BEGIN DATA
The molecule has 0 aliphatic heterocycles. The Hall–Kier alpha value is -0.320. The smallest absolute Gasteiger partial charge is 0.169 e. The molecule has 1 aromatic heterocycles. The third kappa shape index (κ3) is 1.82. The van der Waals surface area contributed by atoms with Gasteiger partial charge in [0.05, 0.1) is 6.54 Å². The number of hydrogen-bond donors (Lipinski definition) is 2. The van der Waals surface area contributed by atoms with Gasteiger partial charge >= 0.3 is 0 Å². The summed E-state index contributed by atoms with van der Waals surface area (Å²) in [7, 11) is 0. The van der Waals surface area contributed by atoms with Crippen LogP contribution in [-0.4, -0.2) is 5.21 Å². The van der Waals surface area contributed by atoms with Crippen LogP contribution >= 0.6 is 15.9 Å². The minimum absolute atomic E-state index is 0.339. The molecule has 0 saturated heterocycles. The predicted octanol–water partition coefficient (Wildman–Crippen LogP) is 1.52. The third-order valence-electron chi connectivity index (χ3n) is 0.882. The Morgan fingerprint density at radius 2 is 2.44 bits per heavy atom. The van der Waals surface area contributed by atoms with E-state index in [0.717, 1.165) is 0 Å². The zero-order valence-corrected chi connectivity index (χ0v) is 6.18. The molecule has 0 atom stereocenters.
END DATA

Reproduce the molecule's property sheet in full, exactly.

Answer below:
The molecule has 0 aliphatic heterocycles. The Hall–Kier alpha value is -0.320. The smallest absolute Gasteiger partial charge is 0.169 e. The molecule has 1 aromatic heterocycles. The third kappa shape index (κ3) is 1.82. The van der Waals surface area contributed by atoms with Gasteiger partial charge in [0.05, 0.1) is 6.54 Å². The number of hydrogen-bond donors (Lipinski definition) is 2. The van der Waals surface area contributed by atoms with Gasteiger partial charge >= 0.3 is 0 Å². The summed E-state index contributed by atoms with van der Waals surface area (Å²) in [7, 11) is 0. The van der Waals surface area contributed by atoms with Crippen LogP contribution in [-0.4, -0.2) is 5.21 Å². The van der Waals surface area contributed by atoms with Crippen LogP contribution >= 0.6 is 15.9 Å². The minimum absolute atomic E-state index is 0.339. The molecule has 0 saturated heterocycles. The predicted octanol–water partition coefficient (Wildman–Crippen LogP) is 1.52. The third-order valence-electron chi connectivity index (χ3n) is 0.882. The Morgan fingerprint density at radius 2 is 2.44 bits per heavy atom. The van der Waals surface area contributed by atoms with E-state index in [0.717, 1.165) is 0 Å². The zero-order valence-corrected chi connectivity index (χ0v) is 6.18. The molecule has 0 atom stereocenters.